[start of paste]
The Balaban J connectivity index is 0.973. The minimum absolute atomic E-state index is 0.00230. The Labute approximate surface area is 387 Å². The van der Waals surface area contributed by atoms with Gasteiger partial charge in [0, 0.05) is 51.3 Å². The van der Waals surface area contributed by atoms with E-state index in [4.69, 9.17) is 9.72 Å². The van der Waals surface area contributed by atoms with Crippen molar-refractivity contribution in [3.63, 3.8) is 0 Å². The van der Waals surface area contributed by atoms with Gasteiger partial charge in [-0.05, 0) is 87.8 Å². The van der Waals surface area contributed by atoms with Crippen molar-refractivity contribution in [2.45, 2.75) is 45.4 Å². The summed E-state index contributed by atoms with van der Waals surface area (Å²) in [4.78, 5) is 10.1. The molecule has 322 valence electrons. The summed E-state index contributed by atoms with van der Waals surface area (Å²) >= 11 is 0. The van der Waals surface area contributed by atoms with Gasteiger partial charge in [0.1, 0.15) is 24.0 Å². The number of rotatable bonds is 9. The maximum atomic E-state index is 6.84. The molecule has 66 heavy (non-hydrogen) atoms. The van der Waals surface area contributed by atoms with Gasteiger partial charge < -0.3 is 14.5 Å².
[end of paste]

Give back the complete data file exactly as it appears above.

The Balaban J connectivity index is 0.973. The minimum absolute atomic E-state index is 0.00230. The Labute approximate surface area is 387 Å². The van der Waals surface area contributed by atoms with Gasteiger partial charge in [0, 0.05) is 51.3 Å². The van der Waals surface area contributed by atoms with E-state index in [4.69, 9.17) is 9.72 Å². The van der Waals surface area contributed by atoms with Crippen molar-refractivity contribution in [3.63, 3.8) is 0 Å². The van der Waals surface area contributed by atoms with Gasteiger partial charge in [-0.05, 0) is 87.8 Å². The van der Waals surface area contributed by atoms with Crippen molar-refractivity contribution in [2.45, 2.75) is 45.4 Å². The summed E-state index contributed by atoms with van der Waals surface area (Å²) in [4.78, 5) is 10.1. The molecule has 322 valence electrons. The summed E-state index contributed by atoms with van der Waals surface area (Å²) >= 11 is 0. The van der Waals surface area contributed by atoms with Gasteiger partial charge in [0.1, 0.15) is 24.0 Å². The number of rotatable bonds is 9. The maximum atomic E-state index is 6.84. The molecule has 66 heavy (non-hydrogen) atoms. The van der Waals surface area contributed by atoms with Gasteiger partial charge < -0.3 is 14.5 Å².